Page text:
Command  Outcome
:g/^#/d  Delete all lines that begins with #
:g/^$/d  Delete all lines that are empty

Saving and Quitting

To save and/or quit, you will need to use Ex mode. Ex mode commands are preceded by a Template:Keypress. To write a file use Template:Keypress or if the file doesn’t have a name :w filename. Quitting is done with Template:Keypress. If you choose not to save your changes, use Template:Keypress. To save and quit Template:Keypress.

Additional Commands

  1. Pressing Template:Keypress will erase the current letter under the cursor, and place you in insert mode. Template:Keypress will erase the whole line, and place you in insert mode.
  2. Template:Keypress will create a newline below the line and put you insert mode, Template:Keypress will create a newline above the line and put you in insert mode.
  3. Template:Keypress will yank an entire line
  4. Template:Keypress will delete the current line and place you in insert mode.
  5. Template:Keypress will highlight the current word and Template:Keypress will search it


Vim's personal configuration file is located in the home directory: Template:Filename. Advanced users tend to keep a well-tailored Template:Filename. The global configuration file is located at Template:Filename. The fall-back $VIM variable is defined as Template:Filename. For example, to create a global colorscheme the Template:Filename colorscheme file should be stored in Template:Filename.

Currently, the vim global configuration in Arch Linux is very basic and differs from many other distributions' default vim configuration file. To get some commonly expected behaviors (like syntax highlighting, return to the line of the last edit...), consider using vim's example configuration file:

cp /etc/vimrc /etc/vimrc.bak
cp /usr/share/vim/vim73/vimrc_example.vim /etc/vimrc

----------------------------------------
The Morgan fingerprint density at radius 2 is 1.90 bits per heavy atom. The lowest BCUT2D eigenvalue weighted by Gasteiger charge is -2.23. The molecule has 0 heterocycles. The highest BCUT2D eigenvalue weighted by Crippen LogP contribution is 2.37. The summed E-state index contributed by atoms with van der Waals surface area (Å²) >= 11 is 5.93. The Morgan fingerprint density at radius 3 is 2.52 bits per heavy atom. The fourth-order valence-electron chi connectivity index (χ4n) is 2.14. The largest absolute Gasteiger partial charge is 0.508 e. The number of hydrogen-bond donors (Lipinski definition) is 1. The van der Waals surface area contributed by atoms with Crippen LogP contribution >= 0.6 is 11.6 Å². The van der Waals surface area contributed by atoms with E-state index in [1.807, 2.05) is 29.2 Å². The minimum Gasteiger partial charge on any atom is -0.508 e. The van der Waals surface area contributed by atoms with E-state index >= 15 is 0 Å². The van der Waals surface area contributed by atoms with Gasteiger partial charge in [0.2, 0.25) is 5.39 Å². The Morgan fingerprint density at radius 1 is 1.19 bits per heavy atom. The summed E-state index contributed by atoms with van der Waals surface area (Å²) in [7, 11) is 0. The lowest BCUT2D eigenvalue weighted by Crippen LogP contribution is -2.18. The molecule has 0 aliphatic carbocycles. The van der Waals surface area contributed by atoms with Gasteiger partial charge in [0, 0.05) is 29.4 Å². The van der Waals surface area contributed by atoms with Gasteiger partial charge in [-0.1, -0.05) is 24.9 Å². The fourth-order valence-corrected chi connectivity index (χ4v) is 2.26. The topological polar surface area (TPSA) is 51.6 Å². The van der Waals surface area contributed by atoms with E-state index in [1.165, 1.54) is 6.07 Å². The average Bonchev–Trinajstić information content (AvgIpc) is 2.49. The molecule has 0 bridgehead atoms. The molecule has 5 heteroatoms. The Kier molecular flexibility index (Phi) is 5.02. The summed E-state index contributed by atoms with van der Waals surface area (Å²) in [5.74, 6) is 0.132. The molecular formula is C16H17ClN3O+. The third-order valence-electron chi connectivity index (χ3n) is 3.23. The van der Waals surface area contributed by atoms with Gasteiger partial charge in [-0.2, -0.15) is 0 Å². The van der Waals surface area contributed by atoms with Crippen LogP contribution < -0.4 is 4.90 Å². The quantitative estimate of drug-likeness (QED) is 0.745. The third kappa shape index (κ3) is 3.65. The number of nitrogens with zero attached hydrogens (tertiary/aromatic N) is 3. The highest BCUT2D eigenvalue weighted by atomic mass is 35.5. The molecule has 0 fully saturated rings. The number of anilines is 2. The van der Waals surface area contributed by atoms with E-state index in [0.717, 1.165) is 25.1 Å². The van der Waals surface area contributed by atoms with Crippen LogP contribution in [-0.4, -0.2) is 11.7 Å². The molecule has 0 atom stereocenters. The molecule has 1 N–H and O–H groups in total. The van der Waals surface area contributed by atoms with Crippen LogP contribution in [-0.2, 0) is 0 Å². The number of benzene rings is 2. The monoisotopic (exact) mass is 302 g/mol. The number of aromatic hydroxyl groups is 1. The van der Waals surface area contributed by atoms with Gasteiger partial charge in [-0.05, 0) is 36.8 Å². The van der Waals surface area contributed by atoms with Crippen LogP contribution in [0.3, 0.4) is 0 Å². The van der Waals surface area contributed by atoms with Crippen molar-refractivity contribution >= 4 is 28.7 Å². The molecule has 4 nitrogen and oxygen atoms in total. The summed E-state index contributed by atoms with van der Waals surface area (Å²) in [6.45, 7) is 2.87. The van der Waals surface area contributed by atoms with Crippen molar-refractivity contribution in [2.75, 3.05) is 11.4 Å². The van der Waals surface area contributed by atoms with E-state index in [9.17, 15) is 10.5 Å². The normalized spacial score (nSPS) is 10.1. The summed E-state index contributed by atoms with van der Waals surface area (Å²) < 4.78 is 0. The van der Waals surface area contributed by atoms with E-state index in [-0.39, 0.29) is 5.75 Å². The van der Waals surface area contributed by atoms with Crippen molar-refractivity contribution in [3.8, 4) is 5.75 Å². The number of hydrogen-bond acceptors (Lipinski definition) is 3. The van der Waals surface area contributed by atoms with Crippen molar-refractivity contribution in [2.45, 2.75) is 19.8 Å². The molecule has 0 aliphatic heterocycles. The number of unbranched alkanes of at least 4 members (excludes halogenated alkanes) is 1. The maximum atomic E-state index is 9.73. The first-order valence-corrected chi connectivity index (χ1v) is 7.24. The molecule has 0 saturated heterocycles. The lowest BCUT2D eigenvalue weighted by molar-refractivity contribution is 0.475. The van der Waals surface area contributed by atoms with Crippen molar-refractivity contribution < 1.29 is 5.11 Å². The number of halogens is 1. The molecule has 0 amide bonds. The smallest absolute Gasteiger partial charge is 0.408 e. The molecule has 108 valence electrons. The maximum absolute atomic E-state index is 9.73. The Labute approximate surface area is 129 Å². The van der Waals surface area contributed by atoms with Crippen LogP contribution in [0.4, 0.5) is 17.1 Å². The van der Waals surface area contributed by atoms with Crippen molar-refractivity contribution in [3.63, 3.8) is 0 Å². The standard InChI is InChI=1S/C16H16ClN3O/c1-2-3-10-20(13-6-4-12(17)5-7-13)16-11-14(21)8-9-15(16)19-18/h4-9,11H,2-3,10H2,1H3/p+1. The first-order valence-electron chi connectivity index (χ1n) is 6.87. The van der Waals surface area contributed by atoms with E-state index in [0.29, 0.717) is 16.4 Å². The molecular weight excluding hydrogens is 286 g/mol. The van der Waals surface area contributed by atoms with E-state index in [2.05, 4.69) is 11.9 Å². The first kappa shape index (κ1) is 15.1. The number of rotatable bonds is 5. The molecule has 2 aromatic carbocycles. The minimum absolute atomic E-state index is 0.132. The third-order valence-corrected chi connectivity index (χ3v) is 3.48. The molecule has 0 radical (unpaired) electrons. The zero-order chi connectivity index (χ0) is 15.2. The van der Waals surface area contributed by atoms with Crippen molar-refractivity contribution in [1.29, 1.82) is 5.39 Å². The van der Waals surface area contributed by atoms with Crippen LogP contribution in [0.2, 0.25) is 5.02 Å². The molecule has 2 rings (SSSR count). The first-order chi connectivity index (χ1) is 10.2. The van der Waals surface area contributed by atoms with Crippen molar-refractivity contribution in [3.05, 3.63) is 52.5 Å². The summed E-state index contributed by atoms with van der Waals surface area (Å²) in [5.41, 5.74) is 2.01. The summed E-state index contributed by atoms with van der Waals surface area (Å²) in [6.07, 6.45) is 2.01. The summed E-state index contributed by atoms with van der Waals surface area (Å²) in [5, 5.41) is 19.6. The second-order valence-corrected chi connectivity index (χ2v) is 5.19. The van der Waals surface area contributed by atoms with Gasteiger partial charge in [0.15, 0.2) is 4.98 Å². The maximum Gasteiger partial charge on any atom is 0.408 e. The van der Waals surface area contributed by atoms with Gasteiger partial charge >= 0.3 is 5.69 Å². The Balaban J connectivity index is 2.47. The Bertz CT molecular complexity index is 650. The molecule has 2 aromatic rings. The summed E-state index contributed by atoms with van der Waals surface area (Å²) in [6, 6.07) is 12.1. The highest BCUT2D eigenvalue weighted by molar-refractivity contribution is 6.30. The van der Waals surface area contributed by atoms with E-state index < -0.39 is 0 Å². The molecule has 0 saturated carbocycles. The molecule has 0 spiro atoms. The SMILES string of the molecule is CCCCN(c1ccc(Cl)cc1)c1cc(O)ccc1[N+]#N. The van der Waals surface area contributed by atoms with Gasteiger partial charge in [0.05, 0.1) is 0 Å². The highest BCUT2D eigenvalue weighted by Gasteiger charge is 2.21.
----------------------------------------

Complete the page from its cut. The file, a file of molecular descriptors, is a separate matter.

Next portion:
Backup Files

Vim by default creates a backup of an edited file in the same directory as the file called Template:Filename. To prevent clutter, many users tell vim to use a backup directory:

set backupdir=~/.vim/backup,/tmp

Or, it's possible to even disable this behavior:

set nobackup
set nowritebackup
set noswapfile    ! (additionally disable swap files)

Wrap Searches

set wrapscan

Spell Checking

set spell

With this setting, Vim will highlight incorrectly spelled words. Place the cursor on a misspelled word and enter Template:Keypress to view spelling suggestions.

English language dictionaries are installed by default but more can be found at the Vim FTP archive. Put the downloaded dictionar(y/ies) into the ~/.vim/spell folder and set the dictionary by typing: :setlocal spell spelllang=LL

Syntax Highlighting

To enable syntax highlighting (vim supports a huge list of programming languages):

filetype plugin on
syntax on

Example ~/.vimrc

An example Vim configuration.

Merging Files (Vimdiff)

Vim includes a diff editor (a program that can merge differences between two files). Begin with vimdiff file1 file2; to use:

]c :        - next difference
[c :        - previous difference
Ctrl+w +w   - switch windows
do          - diff obtain
dp          - diff put
zo          - open folded text
zc          - close folded text
:diffupdate - re-scan the files for differences

Vim Tips

Specific user tricks to accomplish tasks.

Line Numbers

  1. Show line numbers by :set number.
  2. Jump to line number :<line number>.

Substitute on Lines

To only substitute between certain lines:


For example, to replace instances of 'one' with 'two' between lines 3 and 4, one would execute:


Make Vim restore cursor position in files

If you want the cursor to appear in its previous position after you open a file, add the following to your Template:Filename:

if has("autocmd")
au BufReadPost * if line("'\"") > 1 && line("'\"") <= line("$") | exe "normal! g`\"" | endif

See also this tip in Vim Wiki.

Empty space at the bottom of gvim windows

When using a window manager configured to ignore window size hints, gvim will fill the non-functional area with the GTK theme background color.

A solution is to disable the menubar in .vimrc, this will make the gvim window behave as it should, filling up the entire area.

set go-=m "remove menubar"

Another solution is to make a more pleasing background color: just put the following lines in Template:Filename:

style "vimfix" {
  bg[NORMAL] = "#242424" # this matches my gvim theme 'Normal' bg color.
widget "vim-main-window.*GtkForm" style "vimfix"

See also




Example configurations


  • HOWTO Vim - Gentoo wiki article which this article was based on (author unknown).
  • Vivify - A ColorScheme Editor for Vim